Once you’ve mastered this move you’ll also be able to utilize a similar technique after you hole the 14 foot bogey putt that you’re about to start grinding on. Immediately after you snag your ball out of the hole, tap down your imaginary spike marks as you walk away from the hole, while throwing in a subtle crowd wave. Of course your soft spikes didn’t make a mark on the furry public green that you just bogeyed, but why would that matter?
The Wayward Drive Directional Point
Sometimes, even a tour pro like yourself hits one off target. Luckily you play on tour, and you’ve got a marshall up ahead to help you spot your ball. You do all you can do make sure he knows which way to look. When Bubba Watson isn’t calling out a cell phone user or berating his caddie, this is typically what he’s doing when he’s pointing left. You’re not going to look for the ball yourself. The marshall is going to find the ball – you’re doing him a favor by offering up a directional hint.
The Follow Through Club Throw
You crank a drive, but it’s slightly off line. You’re DISGUSTED. As a tour pro you can easily feel any flaws in your swing prior to impact. You have to let everyone know how displeased you are, so you just throw your club on the follow through. But you really don’t worry about potentially hitting someone with the club – I’ll give you something to remedy any collateral damage in a bit.
After hitting a mediocre iron shot, you’re pissed. I mean it’s still on the green, but for godsake you’re a freaking tour pro. Something had to have gone horribly wrong for that ball to go 10 feet offline (you tell yourself that it’s just a byproduct of where you’re at in “The Process”). It’s time to rehearse your swing until you’ve figured it out. Nevermind that your group is now at the green, and the foursome of ladies behind you is ready to tee off…. you need to figure out what the hell just went wrong.
The Caddie-Ball Toss
You’ve hit yet another green in regulation. Big deal. You’re used to this. Time to clean off your ball and drain another birdie. But there’s no chance in hell you’re cleaning the ball yourself. Mark your ball, and toss it to your “caddie” (unsuspecting playing partner) to clean it.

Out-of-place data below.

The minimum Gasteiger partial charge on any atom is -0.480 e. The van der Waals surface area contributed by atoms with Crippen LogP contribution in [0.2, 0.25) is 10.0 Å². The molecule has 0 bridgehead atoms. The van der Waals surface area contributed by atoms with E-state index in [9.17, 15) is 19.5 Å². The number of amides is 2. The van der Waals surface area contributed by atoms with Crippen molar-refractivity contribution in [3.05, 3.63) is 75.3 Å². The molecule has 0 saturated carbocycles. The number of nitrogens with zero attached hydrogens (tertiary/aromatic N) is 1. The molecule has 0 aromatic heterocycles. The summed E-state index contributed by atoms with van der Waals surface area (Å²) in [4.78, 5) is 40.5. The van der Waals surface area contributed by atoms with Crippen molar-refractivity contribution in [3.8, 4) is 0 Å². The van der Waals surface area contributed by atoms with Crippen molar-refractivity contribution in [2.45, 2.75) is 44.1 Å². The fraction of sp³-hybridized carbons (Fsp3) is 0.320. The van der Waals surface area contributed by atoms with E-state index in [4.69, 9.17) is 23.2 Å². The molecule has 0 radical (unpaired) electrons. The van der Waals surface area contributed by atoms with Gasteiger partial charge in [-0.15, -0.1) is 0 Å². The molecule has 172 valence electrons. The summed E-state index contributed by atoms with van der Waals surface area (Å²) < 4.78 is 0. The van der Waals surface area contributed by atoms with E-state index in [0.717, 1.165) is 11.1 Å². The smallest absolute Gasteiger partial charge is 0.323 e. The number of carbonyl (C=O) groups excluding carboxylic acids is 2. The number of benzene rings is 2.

Be Incredibly Confused by the Wind
Keep a scorecard in your back pocket. As you get ready to hit a shot, back off and pull it out and act like it’s a yardage book. Act like you’re talking to your caddie, and get REALLY specific. Throw every blade of grass in the air and act as if you’ve never seen wind on a golf course before, and you have no idea what to do. Look high up at the trees, as if that somehow gives you more information about the wind.
No Cameras Please
If you’re feeling uncomfortable over a shot and need to back off of it, it’s time to blame it on someone else, usually the crowd. This is done best if you can stop your swing halfway through.
This works for after a poor shot as well. Point at the groundskeeper minding his own business a couple of fairways over and act like he’s the camera man that clearly clicked in your backswing.
This is one by far my favorite, and by far the most difficult to pull off. Say you hit a ball out of bounds (someone snapped a picture on your downswing AGAIN). Once you finish belittling the fool that won’t quit capturing Kodak moments, you realize you hit it into someone’s yard and the homeowner happens to be out trimming the hedges. You walk up, feigning genuine concern, and lead with your standard, “Is everyone ok?”. After you’ve played your shot, you take off your glove, walk over to the fan (confused homeowner), sign it, and give it to them and apologize. Throw in a gratuitous “I’m not gonna find this on Ebay next week, am I?” joke in there, as if your John Hancock has some real monetary value.
You just completed your round. Everyone in the clubhouse is dying to know how it went (were they not watching the telecast? Geez). You stroll through the pro shop and the club pro (we’ll call him “Tom”) casually asks you how your round was. This is your cue to go into full interview mode:
“You know, Tommy, course looks great, greens are really stimping right now. I like my chances.”
Or… “All-in-all, felt like we got some good work in today. Left a few shots out there, the one on 13 hurt, but I really flighted the ball well and I’m seeing my lines. This track is so gettable right now, so hopefully I can rest up and post a low number tomorrow.”
Drop a “Thanks Tommy” as you walk away.